A SHORT HISTORY OF THE ANGLICAN CHURCH
By Fr Joel Graves

Early Map of England

ANCIENT ROOTS

Christianity has been in Britain a long time: Aristobulus (Romans 16:10) was the first Christian martyr in Britain around 59 AD (and brother to Barnabas who accompanied the Apostle Paul – Act 13:1-3). In 314 AD the Church in Anglia sent a delegation of three bishops including Restitutus to the Counsel of Arles. Other bishops attended the Council of Sardica in 347 and the Council of Ariminum in 360. To give you a perspective on the timeline, the Roman Legions didn’t start leaving Britain until 410 AD. It is believed that most of Britain was Christian by the time they left, although it was divided among the Angles, Saxons, Jutes, and Celts. The believers practiced what is known today as Celtic Christianity or Insular Christianity and was distinct from the Roman Church which was developing in Europe. They were influenced by the Ionan liturgical tradition, whose source was the Isle of Iona inhabited by Irish monks. By the time Pope Gregory the Great sent a mission group led by the Benedictine monk,  Augustine, to establish the Roman Catholic Church in Britain in 597 AD, Christianity had been on the island over 500 years. One of Augustine’s goals was to convert King Aethelberht, whose wife, Bertha, was already a practicing Christian. Aethelberht allowed the Gospel to be preached throughout his kingdom and before the end of 597, he became a Christian himself. The capital of the kingdom was Canterbury, and after his death, Augustine became known as Saint Augustine of Canterbury. The modern day Church of England dates its origin to Augustine’s mission.

Over the next sixty years, the church Augustine spread through parts of England, using the Roman liturgical tradition. What form of Christianity was practiced (Celtic Ionan tradition or Roman tradition) had a lot to do with who was on the throne in the various regions. Celtic Christianity calculated Easter differently than the Roman Church; and in an attempt at clarification, and probably to make the Celtic Church lose influence, the Synod of Whitby was called in 664 AD to resolve the matter. King Oswiu presided. Debates and deliberations on both sides decided in favor of Rome. The Celtic Church leadership moved to the Isle of Iona and their influence in England faded away.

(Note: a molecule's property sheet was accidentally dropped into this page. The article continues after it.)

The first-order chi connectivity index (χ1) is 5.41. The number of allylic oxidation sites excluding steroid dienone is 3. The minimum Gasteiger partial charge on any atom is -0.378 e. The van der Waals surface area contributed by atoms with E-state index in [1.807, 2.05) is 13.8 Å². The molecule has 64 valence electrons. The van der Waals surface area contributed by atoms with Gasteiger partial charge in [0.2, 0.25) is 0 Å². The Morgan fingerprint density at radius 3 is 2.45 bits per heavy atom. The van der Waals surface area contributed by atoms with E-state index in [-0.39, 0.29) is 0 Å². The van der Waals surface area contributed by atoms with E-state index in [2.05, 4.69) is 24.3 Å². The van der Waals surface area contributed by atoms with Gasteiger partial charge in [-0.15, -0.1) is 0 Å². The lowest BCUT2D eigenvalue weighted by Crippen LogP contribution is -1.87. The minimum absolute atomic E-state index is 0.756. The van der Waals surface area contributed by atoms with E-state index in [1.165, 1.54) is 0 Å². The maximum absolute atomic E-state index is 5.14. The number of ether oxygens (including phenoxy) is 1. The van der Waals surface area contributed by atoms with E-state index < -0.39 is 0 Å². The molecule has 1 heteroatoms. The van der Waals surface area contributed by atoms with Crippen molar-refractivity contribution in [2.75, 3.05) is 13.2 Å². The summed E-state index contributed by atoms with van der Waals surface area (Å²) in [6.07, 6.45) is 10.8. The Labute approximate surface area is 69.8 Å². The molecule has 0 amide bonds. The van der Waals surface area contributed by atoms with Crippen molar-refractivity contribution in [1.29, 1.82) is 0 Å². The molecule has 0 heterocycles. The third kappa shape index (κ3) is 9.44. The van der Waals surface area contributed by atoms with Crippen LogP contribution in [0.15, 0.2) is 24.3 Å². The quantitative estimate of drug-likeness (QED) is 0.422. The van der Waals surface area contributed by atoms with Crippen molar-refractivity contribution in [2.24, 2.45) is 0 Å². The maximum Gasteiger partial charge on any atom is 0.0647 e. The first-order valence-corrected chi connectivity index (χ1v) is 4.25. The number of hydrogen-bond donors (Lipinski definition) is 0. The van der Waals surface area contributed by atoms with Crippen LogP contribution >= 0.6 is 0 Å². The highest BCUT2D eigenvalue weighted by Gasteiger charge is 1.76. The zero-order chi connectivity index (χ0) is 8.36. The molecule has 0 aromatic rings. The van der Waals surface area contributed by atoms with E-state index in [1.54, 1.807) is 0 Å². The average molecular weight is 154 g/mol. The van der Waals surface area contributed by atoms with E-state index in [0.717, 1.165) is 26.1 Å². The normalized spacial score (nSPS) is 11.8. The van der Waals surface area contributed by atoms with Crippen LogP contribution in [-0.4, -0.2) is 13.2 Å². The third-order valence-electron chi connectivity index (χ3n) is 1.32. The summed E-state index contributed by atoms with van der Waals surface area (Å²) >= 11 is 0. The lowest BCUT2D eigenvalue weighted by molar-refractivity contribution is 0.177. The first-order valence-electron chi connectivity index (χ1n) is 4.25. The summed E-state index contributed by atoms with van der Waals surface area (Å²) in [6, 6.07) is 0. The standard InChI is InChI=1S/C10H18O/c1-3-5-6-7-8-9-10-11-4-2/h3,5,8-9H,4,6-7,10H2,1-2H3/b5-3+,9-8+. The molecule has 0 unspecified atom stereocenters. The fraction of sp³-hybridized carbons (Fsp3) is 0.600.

In the 1200’s the word Anglican was first recorded to describe the Church of Anglia and comes from the medieval Latin, ecclesia anglicana, which literally means Anglican Church. In modern day Britain, the same term is referred to as simply the Church of England, while the church worldwide refers to itself as the Anglican Church.

THE PROTESTANT REFORMATION

Thomas Cranmer

The Protestant Reformation began when Martin Luther nailed the Ninety-Five Theses to the door of Castle Church in Wittenberg, Germany in 1517. At first the desire of the protesting leaders was to change the Catholic Church from the inside – reforming it of false doctrines and corruption. Failed attempts in this area caused them, in time, to separate completely and the Lutheran and Anglican churches were formed.